Vericel stem cell therapy cuts heart failure death, hospitalization, study says

A stem cell therapy developed by Vericel Corp helped reduce deaths and hospitalizations in advanced heart failure patients, according to data from a midstage study, potentially providing a treatment that could delay the need for heart transplants.

The data compared Vericel's bone marrow-derived ixmyelocel-T stem cells with placebo in 109 well-treated patients with advanced ischemic heart failure who had exhausted optimal medical and device therapies.

After one year, the Vericel treatment led to a 37 percent reduction versus placebo in a composite of adverse events that included death, heart-related hospitalizations and unplanned clinic visits related to heart failure.

Vericel last month reported that the study succeeded. Detailed results were unveiled on Monday at the American College of Cardiology scientific meeting in Chicago and in the Lancet medical journal.

The result was primarily driven by the difference in deaths of 13.7 percent in the placebo group, or 7 deaths, compared with 3.4 percent, or 2 deaths, for those who received ixmyelocel-T therapy. In addition, 38 percent of stem cell patients required hospitalization, versus 47 percent for the placebo group.

"This is strong evidence in a well-designed trial that we can decrease events," said Dr. Timothy Henry, the study's lead investigator and chief of cardiology at Cedars Sinai Heart Institute in Los Angeles. "For patients, this is a really hopeful thing."

The stem cell treatment failed to lead to a significant improvement in heart pumping efficiency or six-minute walking distance, which were among secondary goals of the trial.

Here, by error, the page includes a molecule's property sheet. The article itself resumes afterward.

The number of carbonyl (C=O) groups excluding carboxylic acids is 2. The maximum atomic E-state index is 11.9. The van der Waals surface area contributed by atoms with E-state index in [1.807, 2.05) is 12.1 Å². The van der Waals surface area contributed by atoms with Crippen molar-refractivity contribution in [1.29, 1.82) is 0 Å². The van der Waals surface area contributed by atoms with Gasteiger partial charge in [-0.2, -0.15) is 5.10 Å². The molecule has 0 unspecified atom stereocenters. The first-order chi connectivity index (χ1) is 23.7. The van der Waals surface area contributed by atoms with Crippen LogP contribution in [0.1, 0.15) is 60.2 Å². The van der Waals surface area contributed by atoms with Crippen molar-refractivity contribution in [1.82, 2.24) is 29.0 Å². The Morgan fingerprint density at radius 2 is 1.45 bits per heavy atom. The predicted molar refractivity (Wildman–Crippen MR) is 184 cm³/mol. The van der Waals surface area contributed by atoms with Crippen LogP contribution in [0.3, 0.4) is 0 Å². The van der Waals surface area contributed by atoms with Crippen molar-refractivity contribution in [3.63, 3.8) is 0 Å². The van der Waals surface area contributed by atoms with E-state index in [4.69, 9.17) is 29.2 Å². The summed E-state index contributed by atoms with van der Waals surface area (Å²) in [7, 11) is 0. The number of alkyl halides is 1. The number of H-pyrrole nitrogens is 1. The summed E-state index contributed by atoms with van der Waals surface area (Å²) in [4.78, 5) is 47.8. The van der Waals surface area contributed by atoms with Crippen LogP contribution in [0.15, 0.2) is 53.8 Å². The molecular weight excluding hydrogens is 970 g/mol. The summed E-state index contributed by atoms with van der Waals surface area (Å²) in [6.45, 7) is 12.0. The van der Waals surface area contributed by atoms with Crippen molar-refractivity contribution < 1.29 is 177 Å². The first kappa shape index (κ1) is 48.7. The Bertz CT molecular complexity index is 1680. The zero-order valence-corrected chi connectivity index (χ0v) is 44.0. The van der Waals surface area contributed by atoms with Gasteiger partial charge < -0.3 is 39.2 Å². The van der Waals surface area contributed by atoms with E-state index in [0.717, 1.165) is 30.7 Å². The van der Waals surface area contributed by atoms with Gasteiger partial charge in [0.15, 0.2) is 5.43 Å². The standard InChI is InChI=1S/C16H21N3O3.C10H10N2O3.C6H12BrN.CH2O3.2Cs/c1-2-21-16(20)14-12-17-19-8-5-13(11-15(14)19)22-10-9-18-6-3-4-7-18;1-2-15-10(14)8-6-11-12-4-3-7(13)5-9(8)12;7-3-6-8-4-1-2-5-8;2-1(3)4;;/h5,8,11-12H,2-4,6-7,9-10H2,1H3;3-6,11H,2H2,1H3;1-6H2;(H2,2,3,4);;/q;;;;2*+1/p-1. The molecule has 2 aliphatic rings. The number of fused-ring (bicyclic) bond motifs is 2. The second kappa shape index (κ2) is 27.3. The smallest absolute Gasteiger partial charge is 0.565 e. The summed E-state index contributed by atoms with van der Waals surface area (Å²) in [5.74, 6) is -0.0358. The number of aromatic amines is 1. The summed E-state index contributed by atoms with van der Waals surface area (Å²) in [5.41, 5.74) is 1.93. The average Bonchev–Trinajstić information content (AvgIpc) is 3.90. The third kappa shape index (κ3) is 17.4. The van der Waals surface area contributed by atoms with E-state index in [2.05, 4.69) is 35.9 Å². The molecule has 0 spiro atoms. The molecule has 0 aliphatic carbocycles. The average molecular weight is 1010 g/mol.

Henry, who presented the data at the ACC meeting, stressed the need for larger trials to prove the benefit of ixmyelocel-T

For the treatment, bone marrow is taken from the patient and enhanced over two weeks to increase two types of cells associated with healing. They are then injected directly into the patient's heart.

With advanced heart failure, a leading cause of hospitalizations, blood-pumping ability is diminished as the heart's left ventricle becomes enlarged and weakened.

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Virtually all those in the study were taking medicines to lower cholesterol and blood pressure and had an implantable device to regulate heart rhythm.

If the disease worsens despite all available medicinal and interventional therapies, the only options are heart transplant or a pumping assist device.

"The idea is to find a treatment for this group of people before they get to that stage," Henry said.